Franklin Riley Park Project
A New Park for Franklin Riley
For a very long time, there was no public tribute to Morro Bay’s American founder, Franklin Riley, except for a small plaque next to the stump of a giant blue gum eucalyptus near the eastern end of Morro Bay Boulevard. The plaque commemorates Riley’s planting of a double row of the eucalyptus along the street in 1875.
The stump is what remains of the last of the trees Riley planted, taken down because it was so large and old that people feared for nearby structures if it fell. This isn’t much of a tribute to the man who laid out the street grid that still defines downtown, and worked to develop the new town.
So members of the Historical Society were very receptive when Councilman Red Davis proposed naming a park after Riley. We had some discussion about which park to name, including City Park. Some members were resistant to changing the name of the triangular park
at Harbor and Morro Bay Boulevard because it’s also part of our history.
But then-President Linda Estes suggested naming a small, mostly undeveloped piece of land on the bluff top between South and Olive streets. This little parcel overlooks Tideland Park and has a few benches plus some stairs down to the waterfront. It is probably just south of the area that Riley actually homesteaded, but it’s really close to that. Because it sits on the top of the bluff, the parcel represents what Riley was looking at in the 1870’s when he was dreaming about setting up a new town. There is also a huge blue gum tree on the north end of the park with a circumference, we are told, of 26 feet. This tree may not actually have been planted by Riley, but it’s in the right place for that are big enough. It makes a good story, at any rate.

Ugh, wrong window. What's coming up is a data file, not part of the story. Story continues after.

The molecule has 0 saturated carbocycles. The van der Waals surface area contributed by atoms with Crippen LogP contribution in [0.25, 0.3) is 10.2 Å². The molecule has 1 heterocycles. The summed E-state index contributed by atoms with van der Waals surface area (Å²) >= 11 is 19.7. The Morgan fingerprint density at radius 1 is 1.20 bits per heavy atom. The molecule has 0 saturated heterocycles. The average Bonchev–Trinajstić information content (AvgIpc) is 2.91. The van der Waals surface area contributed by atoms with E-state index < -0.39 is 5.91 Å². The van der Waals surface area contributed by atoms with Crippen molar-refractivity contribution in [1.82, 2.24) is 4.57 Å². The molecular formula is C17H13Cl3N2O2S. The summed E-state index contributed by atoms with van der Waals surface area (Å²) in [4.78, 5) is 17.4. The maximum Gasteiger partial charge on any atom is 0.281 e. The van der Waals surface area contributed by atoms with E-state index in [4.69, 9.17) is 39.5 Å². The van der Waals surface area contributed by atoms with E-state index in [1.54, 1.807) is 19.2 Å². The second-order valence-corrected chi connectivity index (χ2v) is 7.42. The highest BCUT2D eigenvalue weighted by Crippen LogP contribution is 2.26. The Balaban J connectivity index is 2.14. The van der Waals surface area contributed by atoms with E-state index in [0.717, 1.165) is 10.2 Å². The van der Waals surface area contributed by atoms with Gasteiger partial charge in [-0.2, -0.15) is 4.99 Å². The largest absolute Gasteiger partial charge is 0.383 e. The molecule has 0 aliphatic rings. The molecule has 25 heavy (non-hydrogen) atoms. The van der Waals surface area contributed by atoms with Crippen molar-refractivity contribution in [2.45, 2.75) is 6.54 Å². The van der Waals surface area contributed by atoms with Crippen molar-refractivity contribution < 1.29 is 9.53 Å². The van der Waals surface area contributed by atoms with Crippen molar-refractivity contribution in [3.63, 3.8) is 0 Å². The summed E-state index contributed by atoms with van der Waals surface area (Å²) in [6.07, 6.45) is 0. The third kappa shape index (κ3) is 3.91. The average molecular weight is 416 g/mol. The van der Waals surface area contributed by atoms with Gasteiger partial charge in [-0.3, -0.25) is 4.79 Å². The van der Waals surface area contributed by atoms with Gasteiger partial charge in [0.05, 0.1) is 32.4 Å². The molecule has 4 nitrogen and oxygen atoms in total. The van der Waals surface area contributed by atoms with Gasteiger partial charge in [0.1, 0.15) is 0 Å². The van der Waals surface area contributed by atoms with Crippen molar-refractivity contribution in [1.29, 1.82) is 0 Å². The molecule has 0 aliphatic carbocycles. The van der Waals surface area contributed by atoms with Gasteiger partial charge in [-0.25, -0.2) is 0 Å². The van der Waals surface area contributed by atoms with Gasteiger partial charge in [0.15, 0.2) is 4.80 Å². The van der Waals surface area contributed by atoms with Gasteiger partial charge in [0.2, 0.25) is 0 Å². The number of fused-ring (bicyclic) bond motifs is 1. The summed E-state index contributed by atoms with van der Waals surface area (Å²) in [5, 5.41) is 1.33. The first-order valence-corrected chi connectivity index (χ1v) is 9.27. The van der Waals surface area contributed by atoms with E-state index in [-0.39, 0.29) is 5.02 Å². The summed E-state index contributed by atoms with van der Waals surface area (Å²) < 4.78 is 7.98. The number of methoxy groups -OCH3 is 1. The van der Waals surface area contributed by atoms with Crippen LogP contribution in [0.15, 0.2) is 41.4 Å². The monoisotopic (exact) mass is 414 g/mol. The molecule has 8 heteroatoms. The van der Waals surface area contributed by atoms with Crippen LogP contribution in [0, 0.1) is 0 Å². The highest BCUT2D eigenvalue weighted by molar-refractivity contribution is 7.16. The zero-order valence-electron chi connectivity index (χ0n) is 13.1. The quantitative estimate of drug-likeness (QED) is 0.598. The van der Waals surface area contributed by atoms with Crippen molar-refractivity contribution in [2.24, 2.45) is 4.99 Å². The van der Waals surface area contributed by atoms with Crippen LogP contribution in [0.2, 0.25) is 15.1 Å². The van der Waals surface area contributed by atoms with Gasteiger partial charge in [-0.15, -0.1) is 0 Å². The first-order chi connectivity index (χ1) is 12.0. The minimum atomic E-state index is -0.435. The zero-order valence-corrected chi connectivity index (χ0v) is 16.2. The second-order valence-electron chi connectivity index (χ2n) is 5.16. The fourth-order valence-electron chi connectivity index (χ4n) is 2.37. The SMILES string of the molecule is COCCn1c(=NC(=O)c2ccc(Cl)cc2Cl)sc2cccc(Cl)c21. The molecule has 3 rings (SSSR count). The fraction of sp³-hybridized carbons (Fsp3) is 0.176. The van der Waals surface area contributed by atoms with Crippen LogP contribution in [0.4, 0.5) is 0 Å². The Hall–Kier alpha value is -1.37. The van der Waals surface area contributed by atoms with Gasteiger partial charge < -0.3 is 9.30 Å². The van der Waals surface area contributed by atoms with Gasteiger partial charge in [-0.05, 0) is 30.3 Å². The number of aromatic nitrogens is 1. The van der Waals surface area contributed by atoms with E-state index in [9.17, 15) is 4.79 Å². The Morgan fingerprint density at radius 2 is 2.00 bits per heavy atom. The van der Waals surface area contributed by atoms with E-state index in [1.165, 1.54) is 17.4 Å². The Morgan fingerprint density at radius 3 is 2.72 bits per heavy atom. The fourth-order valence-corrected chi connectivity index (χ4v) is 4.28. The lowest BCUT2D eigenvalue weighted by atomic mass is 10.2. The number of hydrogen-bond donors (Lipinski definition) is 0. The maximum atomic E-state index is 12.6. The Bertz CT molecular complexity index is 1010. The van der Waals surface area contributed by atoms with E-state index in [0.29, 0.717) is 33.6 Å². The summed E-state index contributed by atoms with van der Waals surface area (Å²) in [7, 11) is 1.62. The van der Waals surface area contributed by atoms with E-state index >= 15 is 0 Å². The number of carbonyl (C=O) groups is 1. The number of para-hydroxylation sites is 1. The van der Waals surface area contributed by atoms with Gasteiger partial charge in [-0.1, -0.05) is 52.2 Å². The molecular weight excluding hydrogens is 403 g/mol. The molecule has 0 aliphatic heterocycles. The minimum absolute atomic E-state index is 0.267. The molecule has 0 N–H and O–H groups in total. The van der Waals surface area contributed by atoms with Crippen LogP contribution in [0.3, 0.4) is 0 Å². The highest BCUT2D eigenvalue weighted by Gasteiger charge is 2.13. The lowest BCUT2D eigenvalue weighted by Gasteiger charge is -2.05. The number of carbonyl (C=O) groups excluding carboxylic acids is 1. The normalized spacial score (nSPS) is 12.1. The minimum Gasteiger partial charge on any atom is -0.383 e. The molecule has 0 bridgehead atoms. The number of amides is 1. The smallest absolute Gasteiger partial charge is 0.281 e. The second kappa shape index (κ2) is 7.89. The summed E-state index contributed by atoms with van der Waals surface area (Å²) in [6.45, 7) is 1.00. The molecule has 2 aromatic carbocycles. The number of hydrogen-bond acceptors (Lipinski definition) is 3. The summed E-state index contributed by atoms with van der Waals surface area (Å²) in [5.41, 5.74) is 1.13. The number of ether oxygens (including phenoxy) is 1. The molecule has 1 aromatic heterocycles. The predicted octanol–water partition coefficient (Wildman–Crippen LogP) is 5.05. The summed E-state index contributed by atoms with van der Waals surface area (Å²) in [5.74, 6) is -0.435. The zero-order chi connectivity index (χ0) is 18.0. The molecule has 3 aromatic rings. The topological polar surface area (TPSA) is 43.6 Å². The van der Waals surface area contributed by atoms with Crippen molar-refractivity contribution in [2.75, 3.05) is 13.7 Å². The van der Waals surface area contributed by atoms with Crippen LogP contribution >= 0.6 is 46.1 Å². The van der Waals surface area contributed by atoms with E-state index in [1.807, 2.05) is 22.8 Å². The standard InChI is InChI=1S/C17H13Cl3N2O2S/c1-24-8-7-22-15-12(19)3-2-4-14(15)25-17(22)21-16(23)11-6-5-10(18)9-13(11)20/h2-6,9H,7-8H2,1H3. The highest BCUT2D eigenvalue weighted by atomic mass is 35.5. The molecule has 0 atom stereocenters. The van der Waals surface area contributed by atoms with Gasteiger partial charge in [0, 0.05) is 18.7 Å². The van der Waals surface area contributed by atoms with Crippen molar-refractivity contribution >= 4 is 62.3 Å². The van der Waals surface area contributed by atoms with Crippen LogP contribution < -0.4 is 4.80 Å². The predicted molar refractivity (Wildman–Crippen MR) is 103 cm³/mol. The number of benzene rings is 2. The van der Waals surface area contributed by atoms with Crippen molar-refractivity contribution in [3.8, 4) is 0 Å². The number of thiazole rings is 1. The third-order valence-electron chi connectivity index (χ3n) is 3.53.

As good luck would have it, the parcel is owned by the City and does not (yet) have a name.
The HSMB board voted to pursue working with the City to name the parcel after Franklin Riley. Of course, there is a process for that. First we had to file an application and make a presentation to the Recreation and Parks Commission urging them to make the name change.
The Commission gave us a big thumbs up and sent the proposal to Council. Finally, Council approved the idea. Franklin Riley has a park.
Our next step is to raise funds to create signage for the park. We intend to install a sign to identify the park and also a Hidden History interpretive panel to tell Riley’s story. In addition, we will also want to tell the story about Riley’s tree planting on a panel somewhere near the big tree.
Beyond that, who knows? Debi Dismer wants to build a replica of Riley’s first house on the site.
What do you think?